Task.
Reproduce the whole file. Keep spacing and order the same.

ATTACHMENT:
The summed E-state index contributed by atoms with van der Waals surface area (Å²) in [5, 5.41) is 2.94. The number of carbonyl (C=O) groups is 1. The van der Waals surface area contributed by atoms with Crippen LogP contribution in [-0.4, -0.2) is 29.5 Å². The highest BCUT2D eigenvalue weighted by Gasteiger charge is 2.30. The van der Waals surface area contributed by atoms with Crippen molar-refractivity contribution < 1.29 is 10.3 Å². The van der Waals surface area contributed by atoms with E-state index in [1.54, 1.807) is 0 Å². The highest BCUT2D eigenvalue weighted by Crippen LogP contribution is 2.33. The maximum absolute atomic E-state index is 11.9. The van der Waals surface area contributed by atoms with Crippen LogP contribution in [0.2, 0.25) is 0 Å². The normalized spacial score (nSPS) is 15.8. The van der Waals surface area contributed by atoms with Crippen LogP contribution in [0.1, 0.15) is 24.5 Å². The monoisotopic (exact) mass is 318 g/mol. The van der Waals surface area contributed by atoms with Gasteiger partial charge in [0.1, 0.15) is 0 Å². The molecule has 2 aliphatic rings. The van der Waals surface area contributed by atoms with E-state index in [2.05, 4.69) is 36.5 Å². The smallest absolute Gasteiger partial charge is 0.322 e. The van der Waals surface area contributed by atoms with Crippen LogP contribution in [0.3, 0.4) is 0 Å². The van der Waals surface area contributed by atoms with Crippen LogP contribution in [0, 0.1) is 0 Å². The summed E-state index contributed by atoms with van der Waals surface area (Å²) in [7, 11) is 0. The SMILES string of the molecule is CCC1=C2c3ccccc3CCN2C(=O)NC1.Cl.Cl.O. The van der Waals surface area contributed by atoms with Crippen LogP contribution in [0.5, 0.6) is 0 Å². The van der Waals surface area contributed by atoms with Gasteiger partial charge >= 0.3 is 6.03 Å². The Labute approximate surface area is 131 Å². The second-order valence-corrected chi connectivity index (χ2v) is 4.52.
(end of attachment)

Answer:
The summed E-state index contributed by atoms with van der Waals surface area (Å²) in [5, 5.41) is 2.94. The number of carbonyl (C=O) groups is 1. The van der Waals surface area contributed by atoms with Crippen LogP contribution in [-0.4, -0.2) is 29.5 Å². The highest BCUT2D eigenvalue weighted by Gasteiger charge is 2.30. The van der Waals surface area contributed by atoms with Crippen molar-refractivity contribution < 1.29 is 10.3 Å². The van der Waals surface area contributed by atoms with E-state index in [1.54, 1.807) is 0 Å². The highest BCUT2D eigenvalue weighted by Crippen LogP contribution is 2.33. The maximum absolute atomic E-state index is 11.9. The van der Waals surface area contributed by atoms with Crippen LogP contribution in [0.2, 0.25) is 0 Å². The normalized spacial score (nSPS) is 15.8. The van der Waals surface area contributed by atoms with Crippen LogP contribution in [0.1, 0.15) is 24.5 Å². The monoisotopic (exact) mass is 318 g/mol. The van der Waals surface area contributed by atoms with Gasteiger partial charge in [0.1, 0.15) is 0 Å². The molecule has 2 aliphatic rings. The van der Waals surface area contributed by atoms with E-state index in [2.05, 4.69) is 36.5 Å². The smallest absolute Gasteiger partial charge is 0.322 e. The van der Waals surface area contributed by atoms with Crippen LogP contribution in [0.3, 0.4) is 0 Å². The van der Waals surface area contributed by atoms with Crippen LogP contribution in [0, 0.1) is 0 Å². The summed E-state index contributed by atoms with van der Waals surface area (Å²) in [7, 11) is 0. The SMILES string of the molecule is CCC1=C2c3ccccc3CCN2C(=O)NC1.Cl.Cl.O. The van der Waals surface area contributed by atoms with Crippen LogP contribution in [0.5, 0.6) is 0 Å². The van der Waals surface area contributed by atoms with Gasteiger partial charge >= 0.3 is 6.03 Å². The Labute approximate surface area is 131 Å². The second-order valence-corrected chi connectivity index (χ2v) is 4.52.